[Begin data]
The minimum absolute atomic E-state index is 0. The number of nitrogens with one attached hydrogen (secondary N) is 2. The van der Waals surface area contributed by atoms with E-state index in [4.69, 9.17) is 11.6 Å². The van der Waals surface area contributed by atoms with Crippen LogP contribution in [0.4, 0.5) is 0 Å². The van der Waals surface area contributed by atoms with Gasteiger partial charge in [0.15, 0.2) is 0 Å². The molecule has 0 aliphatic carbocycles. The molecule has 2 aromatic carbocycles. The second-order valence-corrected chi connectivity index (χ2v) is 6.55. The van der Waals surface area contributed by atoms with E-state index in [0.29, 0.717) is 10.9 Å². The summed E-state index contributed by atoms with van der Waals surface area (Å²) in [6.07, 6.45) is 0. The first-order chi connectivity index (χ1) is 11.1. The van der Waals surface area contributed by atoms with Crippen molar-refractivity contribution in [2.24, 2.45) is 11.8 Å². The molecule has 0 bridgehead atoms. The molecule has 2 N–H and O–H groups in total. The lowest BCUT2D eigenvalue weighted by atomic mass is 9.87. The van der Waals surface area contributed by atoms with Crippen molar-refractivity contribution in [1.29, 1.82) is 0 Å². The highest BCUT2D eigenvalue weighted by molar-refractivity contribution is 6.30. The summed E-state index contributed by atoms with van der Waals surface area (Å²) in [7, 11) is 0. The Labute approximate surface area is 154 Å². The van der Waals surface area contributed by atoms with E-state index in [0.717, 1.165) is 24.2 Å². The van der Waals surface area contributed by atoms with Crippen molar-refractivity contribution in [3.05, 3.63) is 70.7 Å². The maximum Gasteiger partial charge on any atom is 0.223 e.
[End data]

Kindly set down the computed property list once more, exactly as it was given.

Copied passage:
The minimum absolute atomic E-state index is 0. The number of nitrogens with one attached hydrogen (secondary N) is 2. The van der Waals surface area contributed by atoms with E-state index in [4.69, 9.17) is 11.6 Å². The van der Waals surface area contributed by atoms with Crippen LogP contribution in [0.4, 0.5) is 0 Å². The van der Waals surface area contributed by atoms with Gasteiger partial charge in [0.15, 0.2) is 0 Å². The molecule has 0 aliphatic carbocycles. The molecule has 2 aromatic carbocycles. The second-order valence-corrected chi connectivity index (χ2v) is 6.55. The van der Waals surface area contributed by atoms with E-state index in [0.29, 0.717) is 10.9 Å². The summed E-state index contributed by atoms with van der Waals surface area (Å²) in [6.07, 6.45) is 0. The first-order chi connectivity index (χ1) is 11.1. The van der Waals surface area contributed by atoms with Crippen molar-refractivity contribution in [2.24, 2.45) is 11.8 Å². The molecule has 0 bridgehead atoms. The molecule has 2 N–H and O–H groups in total. The lowest BCUT2D eigenvalue weighted by atomic mass is 9.87. The van der Waals surface area contributed by atoms with Crippen molar-refractivity contribution in [1.29, 1.82) is 0 Å². The highest BCUT2D eigenvalue weighted by molar-refractivity contribution is 6.30. The summed E-state index contributed by atoms with van der Waals surface area (Å²) in [7, 11) is 0. The Labute approximate surface area is 154 Å². The van der Waals surface area contributed by atoms with E-state index in [0.717, 1.165) is 24.2 Å². The van der Waals surface area contributed by atoms with Crippen molar-refractivity contribution in [3.05, 3.63) is 70.7 Å². The maximum Gasteiger partial charge on any atom is 0.223 e.